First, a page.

Qjet is the part number that belongs to this engine for this exact year, has factory main jets, smaller primary rods (only affecting cruise). Secondary air flap is looser than stock and the secondary rods have a smaller taper. No other drilling modifications and such have been done to the carb, paper element in the carb removed, float height set to this engine spec.

Trans is an auto, 60 ft times were 2.15 seconds which is really slow by most standards.

Car pulls exellent in first gear, shifts nice and firm to second with no issues. As acceleration continues about half way (sorry no tach in car) through this gear it noses over like you take you foot off the gas. That is what I am chasing.


#4

It sounds ilke you’re either running out of fuel or the valves are floating. Fule delivery you’ll have to test for. Valve floating you could determine with a vacuum gage. Both should be tested in aplication.


#5

I hadn’t put any thought into valve float because the car will pull way past the RPM that I am seeing this thing fall over. If I jump on the throttle when cruising it will pull right through these RPM in second no problem.

From testing at the track, it appears to be time on acceleration, under heavy throttle driven. I had a 2.21 60 " time and a 2.15 60 ’ time but both yielded enough of an issue that both runs has the exact 9.28 run with some small digit change after that. MPH was 4 slower on the quicker 60 time.

Funny math there. Will start checking the fuel system


#6

Do you have a speed shop in the area that could put it on a dynomometer with the critical parameters monitored and provide a definitive answer? It might be worth the cost.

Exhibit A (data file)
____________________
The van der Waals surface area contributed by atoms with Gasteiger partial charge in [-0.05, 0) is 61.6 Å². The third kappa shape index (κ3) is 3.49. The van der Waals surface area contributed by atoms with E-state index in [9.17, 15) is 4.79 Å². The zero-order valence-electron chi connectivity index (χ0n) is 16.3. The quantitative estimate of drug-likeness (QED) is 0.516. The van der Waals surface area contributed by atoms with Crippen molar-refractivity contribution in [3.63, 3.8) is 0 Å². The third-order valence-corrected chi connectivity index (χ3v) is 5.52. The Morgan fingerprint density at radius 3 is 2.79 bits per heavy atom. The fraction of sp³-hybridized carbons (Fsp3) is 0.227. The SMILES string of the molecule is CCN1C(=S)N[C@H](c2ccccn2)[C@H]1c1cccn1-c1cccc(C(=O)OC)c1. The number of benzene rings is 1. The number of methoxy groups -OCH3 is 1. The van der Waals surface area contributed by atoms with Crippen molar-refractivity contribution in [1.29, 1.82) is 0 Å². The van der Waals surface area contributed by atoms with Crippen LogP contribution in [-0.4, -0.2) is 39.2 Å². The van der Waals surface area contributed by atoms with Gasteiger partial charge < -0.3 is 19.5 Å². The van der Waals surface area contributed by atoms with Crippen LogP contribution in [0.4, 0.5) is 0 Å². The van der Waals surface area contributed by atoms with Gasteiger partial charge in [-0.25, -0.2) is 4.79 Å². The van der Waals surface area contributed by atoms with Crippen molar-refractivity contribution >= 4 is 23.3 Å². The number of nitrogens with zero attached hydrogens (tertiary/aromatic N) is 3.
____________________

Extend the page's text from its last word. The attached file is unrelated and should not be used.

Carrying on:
Meanwhile, I’m gonna openly solicit the input of OK4450 and some other regulars here that are more knowledgable than myself. Meanwhile, if I come up with any ideas I’ll post again


#7

It has been on a dyno and A/F has been measured. Under WOT it was roughly 12.5 to 1 for the entire pull ending up real close to 13 to 1 at the end, 5100 RPM. The issue with a dyno the operators do not like upshifts on their dyno under WOT and the car will not display any loss of power through the entire RPM band during a regular pull at 1 to 1 on the dyno. All other vehicle dynamics cannot be mimiced like fuel slipping off the tank pick-up either.

One time it was acting up like this I changed the secondary rods to a longer taper and it seemed better but that may have just been wishful thinking and more fuel in the tank.

I do appreciate your suggestions here Same. I’m not trying to be argumentative and hadn’t really thought through the other items you had requested earlier.


#8

Please don’t think I’m interpreting you as being argumentative. Truth is, I think it’s going to take a smarter mind than mine to help with this one. You clearly know what you’re doing, and have gone beyond my ability to help.

But let me throw an idea up anyway. Have you considered an in line fuel pump? That would eliminate any possibility of in-tank fluid dynamics being the cause.

The “more fuel in the tank” comment…has the level of fuel been a factor? If so, that would tend to confirm a marginal pump, as the added head pressure would be indicated as a variant.


#9

This car is running the factory style block mounted mechanical fuel pump which I would consider inline.
The fuel level is something that someone else brought up and I have tried to pay attention to it. I have not specifically filled the tank and the returned to beating on it to see if the issue is there. I have seen it act up with as much as 5/8 of a tank by the needle but I cannot remember if it does it with higher fuel levels. Gut says it does.


#10